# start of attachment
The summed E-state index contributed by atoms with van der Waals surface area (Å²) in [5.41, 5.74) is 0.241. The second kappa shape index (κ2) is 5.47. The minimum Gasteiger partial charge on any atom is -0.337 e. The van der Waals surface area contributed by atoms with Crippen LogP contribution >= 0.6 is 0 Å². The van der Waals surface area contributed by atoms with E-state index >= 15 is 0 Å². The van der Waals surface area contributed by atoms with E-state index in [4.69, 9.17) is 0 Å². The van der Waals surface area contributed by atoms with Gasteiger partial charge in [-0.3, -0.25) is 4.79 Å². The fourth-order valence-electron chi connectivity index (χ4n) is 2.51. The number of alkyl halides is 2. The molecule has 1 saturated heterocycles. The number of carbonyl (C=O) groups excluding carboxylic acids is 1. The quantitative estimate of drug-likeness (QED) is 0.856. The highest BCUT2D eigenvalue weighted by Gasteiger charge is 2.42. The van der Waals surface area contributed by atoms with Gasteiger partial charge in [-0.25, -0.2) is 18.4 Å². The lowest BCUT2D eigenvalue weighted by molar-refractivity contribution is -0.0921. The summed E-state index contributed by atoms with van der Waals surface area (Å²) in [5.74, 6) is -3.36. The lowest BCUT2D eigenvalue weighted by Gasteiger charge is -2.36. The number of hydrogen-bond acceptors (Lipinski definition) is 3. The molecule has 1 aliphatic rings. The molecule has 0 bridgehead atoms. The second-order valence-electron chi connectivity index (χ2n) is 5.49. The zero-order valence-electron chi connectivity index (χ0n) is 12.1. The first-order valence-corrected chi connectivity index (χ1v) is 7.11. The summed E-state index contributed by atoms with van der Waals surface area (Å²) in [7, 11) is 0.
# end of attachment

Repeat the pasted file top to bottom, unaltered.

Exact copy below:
The summed E-state index contributed by atoms with van der Waals surface area (Å²) in [5.41, 5.74) is 0.241. The second kappa shape index (κ2) is 5.47. The minimum Gasteiger partial charge on any atom is -0.337 e. The van der Waals surface area contributed by atoms with Crippen LogP contribution >= 0.6 is 0 Å². The van der Waals surface area contributed by atoms with E-state index >= 15 is 0 Å². The van der Waals surface area contributed by atoms with E-state index in [4.69, 9.17) is 0 Å². The van der Waals surface area contributed by atoms with Gasteiger partial charge in [-0.3, -0.25) is 4.79 Å². The fourth-order valence-electron chi connectivity index (χ4n) is 2.51. The number of alkyl halides is 2. The molecule has 1 saturated heterocycles. The number of carbonyl (C=O) groups excluding carboxylic acids is 1. The quantitative estimate of drug-likeness (QED) is 0.856. The highest BCUT2D eigenvalue weighted by Gasteiger charge is 2.42. The van der Waals surface area contributed by atoms with Gasteiger partial charge in [-0.25, -0.2) is 18.4 Å². The lowest BCUT2D eigenvalue weighted by molar-refractivity contribution is -0.0921. The summed E-state index contributed by atoms with van der Waals surface area (Å²) in [5.74, 6) is -3.36. The lowest BCUT2D eigenvalue weighted by Gasteiger charge is -2.36. The number of hydrogen-bond acceptors (Lipinski definition) is 3. The molecule has 1 aliphatic rings. The molecule has 0 bridgehead atoms. The second-order valence-electron chi connectivity index (χ2n) is 5.49. The zero-order valence-electron chi connectivity index (χ0n) is 12.1. The first-order valence-corrected chi connectivity index (χ1v) is 7.11. The summed E-state index contributed by atoms with van der Waals surface area (Å²) in [7, 11) is 0.